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Encyclopedia > Tulsa World
Tulsa World

The July 27, 2005 front page of the
Tulsa World
Type Daily newspaper
Format Broadsheet

Owner World Publishing Company
Publisher Robert E. Lorton, III
Editor Joe Worley
Founded 1905
Headquarters 324 S. Main
Tulsa, OK 74103
United States

Website: tulsaworld.com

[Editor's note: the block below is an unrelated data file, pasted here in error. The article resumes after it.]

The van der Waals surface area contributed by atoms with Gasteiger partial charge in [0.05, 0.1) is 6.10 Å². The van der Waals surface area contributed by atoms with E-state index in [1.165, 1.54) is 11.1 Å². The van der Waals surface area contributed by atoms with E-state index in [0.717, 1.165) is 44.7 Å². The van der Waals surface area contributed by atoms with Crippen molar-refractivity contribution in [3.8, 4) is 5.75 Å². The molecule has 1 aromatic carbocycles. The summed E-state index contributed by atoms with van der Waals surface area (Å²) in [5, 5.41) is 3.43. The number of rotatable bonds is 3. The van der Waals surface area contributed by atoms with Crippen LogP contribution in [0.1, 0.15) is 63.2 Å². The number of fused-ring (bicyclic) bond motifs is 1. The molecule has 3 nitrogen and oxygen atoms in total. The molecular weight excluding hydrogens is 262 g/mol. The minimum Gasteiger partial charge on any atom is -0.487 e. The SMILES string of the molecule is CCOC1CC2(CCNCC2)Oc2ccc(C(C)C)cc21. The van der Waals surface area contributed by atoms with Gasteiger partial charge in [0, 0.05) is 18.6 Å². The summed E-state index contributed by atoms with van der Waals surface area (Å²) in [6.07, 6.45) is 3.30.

The Tulsa World is the daily newspaper for the city of Tulsa, Oklahoma, and is the second-most widely circulated newspaper in the state, after The Oklahoman. The World is the primary newspaper for the northeastern and eastern portions of Oklahoma. It was founded in 1905 and remains an independent newspaper owned and operated for four generations by the Lorton family of Tulsa. Image File history File links Download high-resolution version (469x800, 133 KB) The front page of the Tulsa World (27th July 2005) from Newseum This image is of a scan of a newspaper page or article, and the copyright for it is most likely owned by either the publisher of... July 27 is the 208th day (209th in leap years) of the year in the Gregorian Calendar, with 157 days remaining. ... 2005 (MMV) was a common year starting on Saturday of the Gregorian calendar. ... Newspaper sizes in August 2005. ... Nickname: Oil Capital of the World, Americas Most Beautiful City Location in the state of Oklahoma Coordinates: Country United States State Oklahoma Counties Tulsa, Osage, Wagoner, Rogers  - Mayor Kathy Taylor (D) Area    - City 483. ... Official language(s) None Capital Oklahoma City Largest city Oklahoma City Area  Ranked 20th  - Total 69,960 sq mi (181,196 km²)  - Width 230 miles (370 km)  - Length 298 miles (480 km)  - % water 1. ... Nickname: Oil Capital of the World, Americas Most Beautiful City Location in the state of Oklahoma Coordinates: Country United States State Oklahoma Counties Tulsa, Osage, Wagoner, Rogers  - Mayor Kathy Taylor (D) Area    - City 483. ... The Oklahoman is the statewide newspaper for Oklahoma. ... Official language(s) None Capital Oklahoma City Largest city Oklahoma City Area  Ranked 20th  - Total 69,960 sq mi (181,196 km²)  - Width 230 miles (370 km)  - Length 298 miles (480 km)  - % water 1. ...